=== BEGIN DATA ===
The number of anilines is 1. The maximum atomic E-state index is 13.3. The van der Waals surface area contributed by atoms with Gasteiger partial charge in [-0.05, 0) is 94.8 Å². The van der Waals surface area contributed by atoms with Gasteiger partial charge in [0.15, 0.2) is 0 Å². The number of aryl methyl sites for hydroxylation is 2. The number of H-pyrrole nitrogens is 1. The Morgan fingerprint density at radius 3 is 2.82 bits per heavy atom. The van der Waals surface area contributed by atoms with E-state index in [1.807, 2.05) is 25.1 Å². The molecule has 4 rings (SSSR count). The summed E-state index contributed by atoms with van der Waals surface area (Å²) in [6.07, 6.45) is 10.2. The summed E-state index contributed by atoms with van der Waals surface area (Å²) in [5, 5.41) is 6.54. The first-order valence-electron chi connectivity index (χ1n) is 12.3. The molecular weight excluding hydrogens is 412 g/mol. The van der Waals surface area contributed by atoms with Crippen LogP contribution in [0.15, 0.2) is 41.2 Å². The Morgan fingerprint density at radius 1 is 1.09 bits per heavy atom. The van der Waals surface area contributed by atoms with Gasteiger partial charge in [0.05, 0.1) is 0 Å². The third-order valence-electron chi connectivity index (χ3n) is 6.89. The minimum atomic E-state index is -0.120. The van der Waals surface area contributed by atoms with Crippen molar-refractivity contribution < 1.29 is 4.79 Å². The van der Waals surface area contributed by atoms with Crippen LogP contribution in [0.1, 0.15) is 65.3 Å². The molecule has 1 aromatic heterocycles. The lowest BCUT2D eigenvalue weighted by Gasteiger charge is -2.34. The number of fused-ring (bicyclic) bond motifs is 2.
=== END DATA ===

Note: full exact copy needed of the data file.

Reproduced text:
The number of anilines is 1. The maximum atomic E-state index is 13.3. The van der Waals surface area contributed by atoms with Gasteiger partial charge in [-0.05, 0) is 94.8 Å². The van der Waals surface area contributed by atoms with Gasteiger partial charge in [0.15, 0.2) is 0 Å². The number of aryl methyl sites for hydroxylation is 2. The number of H-pyrrole nitrogens is 1. The Morgan fingerprint density at radius 3 is 2.82 bits per heavy atom. The van der Waals surface area contributed by atoms with E-state index in [1.807, 2.05) is 25.1 Å². The molecule has 4 rings (SSSR count). The summed E-state index contributed by atoms with van der Waals surface area (Å²) in [6.07, 6.45) is 10.2. The summed E-state index contributed by atoms with van der Waals surface area (Å²) in [5, 5.41) is 6.54. The first-order valence-electron chi connectivity index (χ1n) is 12.3. The molecular weight excluding hydrogens is 412 g/mol. The van der Waals surface area contributed by atoms with Crippen LogP contribution in [0.15, 0.2) is 41.2 Å². The Morgan fingerprint density at radius 1 is 1.09 bits per heavy atom. The van der Waals surface area contributed by atoms with Gasteiger partial charge in [0.05, 0.1) is 0 Å². The third-order valence-electron chi connectivity index (χ3n) is 6.89. The minimum atomic E-state index is -0.120. The van der Waals surface area contributed by atoms with Crippen molar-refractivity contribution < 1.29 is 4.79 Å². The van der Waals surface area contributed by atoms with Crippen LogP contribution in [0.1, 0.15) is 65.3 Å². The molecule has 1 aromatic heterocycles. The lowest BCUT2D eigenvalue weighted by Gasteiger charge is -2.34. The number of fused-ring (bicyclic) bond motifs is 2.